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20 Years and Counting!

Founded in 2001, we are celebrating 20 years as a network.

Members: visit the 20th Anniversary page details!


Telling the Story of Coming Clean

Visit "Our Story" site to explore Coming Clean’s unique collaborative approach to making our communities healthy and just for everyone.

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Watch: Life at the Fenceline

High-risk chemical facilities threaten the lives of nearly 40% of US residents — are you one of them? See our stunning new video collaboration with EJHA, NRDC, and Rashida Jones.

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Environmental Justice Health Alliance

EJHA builds capacity in grassroots groups to influence local and national policy. We unite their efforts to make lasting change.

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Support the Campaign for Healthier Solutions

The Campaign for Healthier Solutions is pressuring dollar stores to remove hazardous chemicals from the products they sell and stock safer products and healthier, local foods.

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Fighting for Farmworker Health and Justice

Farmworkers feed our nation, but injustices and pesticide exposures are too much to swallow.

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Our Work

Safe Fields & Food

Safe Fields & Food

Protecting our health, environment, and those who feed us.

Safe Products & Stores

Safe Products & Stores

Defending customers and our families from toxic chemicals in products.

Safe Chemicals & Facilities

Safe Chemicals & Facilities

Protecting fenceline communities and facility workers from chemical disasters.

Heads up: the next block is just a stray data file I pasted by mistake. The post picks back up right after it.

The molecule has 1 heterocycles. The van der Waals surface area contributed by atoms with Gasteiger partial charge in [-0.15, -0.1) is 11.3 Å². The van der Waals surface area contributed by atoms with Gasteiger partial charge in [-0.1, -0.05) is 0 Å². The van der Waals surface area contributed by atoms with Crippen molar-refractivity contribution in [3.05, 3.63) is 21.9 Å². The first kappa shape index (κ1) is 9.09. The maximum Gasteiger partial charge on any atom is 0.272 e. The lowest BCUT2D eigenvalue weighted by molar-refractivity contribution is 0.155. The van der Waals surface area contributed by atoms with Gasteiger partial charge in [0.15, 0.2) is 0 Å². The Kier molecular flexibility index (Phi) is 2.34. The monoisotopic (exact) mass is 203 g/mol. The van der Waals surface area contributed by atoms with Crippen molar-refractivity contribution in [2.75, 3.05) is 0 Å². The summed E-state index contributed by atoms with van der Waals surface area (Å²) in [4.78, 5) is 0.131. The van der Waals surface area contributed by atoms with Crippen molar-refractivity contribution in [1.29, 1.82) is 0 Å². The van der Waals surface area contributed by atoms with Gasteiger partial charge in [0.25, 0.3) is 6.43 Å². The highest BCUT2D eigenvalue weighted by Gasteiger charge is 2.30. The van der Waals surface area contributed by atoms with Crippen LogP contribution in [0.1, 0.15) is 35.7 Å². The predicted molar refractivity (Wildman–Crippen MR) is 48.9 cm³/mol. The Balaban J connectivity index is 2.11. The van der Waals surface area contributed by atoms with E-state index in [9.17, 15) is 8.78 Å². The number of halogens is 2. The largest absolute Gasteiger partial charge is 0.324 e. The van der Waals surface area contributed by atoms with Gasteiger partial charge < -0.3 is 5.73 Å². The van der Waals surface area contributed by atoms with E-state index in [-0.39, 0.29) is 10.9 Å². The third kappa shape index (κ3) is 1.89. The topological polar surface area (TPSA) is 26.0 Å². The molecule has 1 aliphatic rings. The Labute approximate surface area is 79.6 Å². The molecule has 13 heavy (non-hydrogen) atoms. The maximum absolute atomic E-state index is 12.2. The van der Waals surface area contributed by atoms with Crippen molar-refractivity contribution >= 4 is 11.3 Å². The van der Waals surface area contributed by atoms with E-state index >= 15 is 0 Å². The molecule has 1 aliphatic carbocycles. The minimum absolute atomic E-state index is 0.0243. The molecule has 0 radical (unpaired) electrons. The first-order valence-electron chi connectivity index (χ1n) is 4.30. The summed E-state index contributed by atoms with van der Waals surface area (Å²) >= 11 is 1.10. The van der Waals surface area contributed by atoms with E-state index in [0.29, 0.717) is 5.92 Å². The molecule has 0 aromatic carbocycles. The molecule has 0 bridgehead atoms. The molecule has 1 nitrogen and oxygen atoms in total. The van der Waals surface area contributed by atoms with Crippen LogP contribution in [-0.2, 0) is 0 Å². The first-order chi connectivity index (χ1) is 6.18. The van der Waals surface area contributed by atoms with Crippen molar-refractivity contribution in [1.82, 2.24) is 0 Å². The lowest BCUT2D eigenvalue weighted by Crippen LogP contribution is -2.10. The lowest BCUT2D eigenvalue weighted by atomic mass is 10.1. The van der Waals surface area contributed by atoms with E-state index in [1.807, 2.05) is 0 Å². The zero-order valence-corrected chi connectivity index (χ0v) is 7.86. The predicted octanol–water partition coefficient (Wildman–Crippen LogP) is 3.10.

Building Power

Building Power

Grassroots organizing and leadership for just and effective chemical policies.

Latest News

December 8, 2021

Plastics, fertilizer, and synthetic rubber: Report calls out chemical industry’s use of fossil fuels

Everyone knows that the fossil fuel industry drives global warming. A new report shows that the chemical industry contributes to the climate crisis, too. But the conversation about solutions to climate change has largely omitted the role that chemicals and petrochemicals play in exacerbating the crisis, and the report says policymakers should start thinking about ways to green the industry. 

The chemical sector doesn’t just make products like inks, solvents, glues, and soaps. It also makes products out of oil and gas like plastics, fertilizer, and synthetic rubber. The chemical industry often relies on fossil fuels to power its factories and make its products. And some of these chemicals, like refrigerants, are potent greenhouse gases themselves. All of those emissions add up.  Read More

December 7, 2021

The Chemical Industry: An Overlooked Driver of the Climate Crisis, Says New Report

A new report was released today about how the chemical industry is driving the climate crisis and what should be done about it. The new report - “The Chemical Industry: An Overlooked Driver of the Climate Crisis” - describes how chemicals and petrochemicals used to make plastic, rubber, fertilizers and more are made from fossil fuel feedstocks and manufactured using fossil-fuel based energy, accounting for roughly seven percent of global GHG emissions. Yet somehow the chemical industry is overlooked when it comes to climate solutions. Read More

December 7, 2021

Cut greenhouse gas emissions, advocates tell chemical industry

More than 100 US environmental and health groups are calling for the chemical industry to curb its greenhouse gas emissions and sharply decrease reliance on oil and natural gas as raw materials.

“We can’t solve the climate crisis without significantly reducing and replacing fossil fuels throughout the chemical industry,” Darya Minovi, a policy analyst at the Center for Progressive Reformsays in a statementMinovi authored a report finding the chemical industry is the largest consumer of fossil fuels for energy and chemical feedstocks among all sectors.